{
        if ($param == "one") {
            return 1;
        }
        if ($param == "two") {
            return 2;
        }
    }
}

A mock is a step up from fakes and stubs. Mocks provide the same functionality as stubs but they are more complex. They can have rules defined for them that dictate in what order methods on their API must be called. Most mocks can track how many times a method was called and can react based on that information. Mocks generally know the context of each call and can react differently in different situations. Because of this, mocks require some knowledge of the class they are mocking. A stub generally cannot track how many times a method was called or in what order a sequence of methods was called. A mock looks like this:

class MockADependency
{
    private $shouldCallTwice;
    private $shouldCallAtEnd;
    private $shouldCallFirst;

    public function StringToInteger(string $s)
    {
        if ($s == "abc") {
            return 1;
        }

        if ($s == "xyz") {
            return 2;
        }
        return 0;
    }

    public function ShouldCallFirst()
    {
        if (($this->shouldCallTwice > 0) || $this->shouldCallAtEnd) {
            throw new AssertionException("ShouldCallFirst not first thod called");
        }
        $this->shouldCallFirst = true;
    }

    public function ShouldCallTwice(string $s)
    {
        if (!$this->shouldCallFirst) {
            throw new AssertionException("ShouldCallTwice called before ShouldCallFirst");
        }

        if ($this->shouldCallAtEnd) {
            throw new AssertionException("ShouldCallTwice called after ShouldCallAtEnd");
        }
        if ($this->shouldCallTwice >= 2) {
            throw new AssertionException("ShouldCallTwice called more than twice");
        }
        $this->shouldCallTwice++;
        return $this->StringToInteger($s);
    }

    public function ShouldCallAtEnd()
    {
        if (!$this->shouldCallFirst) {
            throw new AssertionException("ShouldCallAtEnd called before ShouldCallFirst");
        }
        if ($this->shouldCallTwice != 2) {
            throw new AssertionException("ShouldCallTwice not called twice");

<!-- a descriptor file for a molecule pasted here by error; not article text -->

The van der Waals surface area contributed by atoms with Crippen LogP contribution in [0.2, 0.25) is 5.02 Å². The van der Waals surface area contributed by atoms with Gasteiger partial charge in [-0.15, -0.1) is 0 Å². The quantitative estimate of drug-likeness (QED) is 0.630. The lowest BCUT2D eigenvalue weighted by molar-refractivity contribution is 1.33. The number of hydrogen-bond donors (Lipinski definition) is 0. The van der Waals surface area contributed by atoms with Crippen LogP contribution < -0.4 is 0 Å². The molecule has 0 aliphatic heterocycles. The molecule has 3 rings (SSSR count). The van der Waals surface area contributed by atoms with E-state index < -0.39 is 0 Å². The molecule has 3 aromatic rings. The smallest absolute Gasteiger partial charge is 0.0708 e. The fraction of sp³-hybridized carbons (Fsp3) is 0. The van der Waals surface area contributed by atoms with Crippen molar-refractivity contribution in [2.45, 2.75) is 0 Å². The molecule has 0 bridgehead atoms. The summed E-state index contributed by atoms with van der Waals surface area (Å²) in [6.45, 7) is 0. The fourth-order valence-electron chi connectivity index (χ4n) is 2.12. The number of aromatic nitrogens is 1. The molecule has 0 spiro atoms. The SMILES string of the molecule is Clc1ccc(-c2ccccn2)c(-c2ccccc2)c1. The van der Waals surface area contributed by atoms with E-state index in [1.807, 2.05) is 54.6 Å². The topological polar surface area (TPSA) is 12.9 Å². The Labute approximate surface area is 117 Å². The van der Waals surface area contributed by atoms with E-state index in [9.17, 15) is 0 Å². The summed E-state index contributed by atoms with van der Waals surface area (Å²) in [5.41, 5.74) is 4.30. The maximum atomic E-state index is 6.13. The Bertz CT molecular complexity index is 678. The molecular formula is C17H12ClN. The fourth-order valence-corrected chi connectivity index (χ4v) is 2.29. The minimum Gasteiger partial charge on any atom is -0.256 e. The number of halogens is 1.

}
        $this->shouldCallAtEnd = true;
    }

}

Finally, a Spy is a stub that also records some information based on how they were called.

Using mocks is not a good option. The problem with mocks, in general, is that they aim at verifying collaborations and often do that in a way that ties unit tests to the implementation details of the system under test. Another problem with mocks is that they encourage destructive decoupling-induced design damage.

Testing in Domain-Driven Design

In domain driven design, we should separate dependencies that work with the outside world and domain model (where we put all the domain logic). Indeed, our code should either depend on the outside world, or represent business logic, but never both. Mocking business logic just doesn't make any sense because both the mock and the original object have predictable behavior, which doesn't change because of external factors. Also, if you extract an interface out of a domain model in order to enable unit testing, it is a design smell. Because they use header Interfaces that, they have the only implementation and no use of abstraction.

Conclusion

  • Tests help us with two things: confidence and understanding.
  • A unit test must have the cyclomatic complexity of 1.
  • Important aspects of each test are catching a regression bug, preventing a false positive and false negative, and fast feedback.
  • There are three major styles of unit testing: functional, state, and collaboration-specification.
  • In DDD, our code should either depend on the outside world or represent business logic, but never both.
Topics:
unit testing ,php ,mocking ,performance ,testing ,tutorial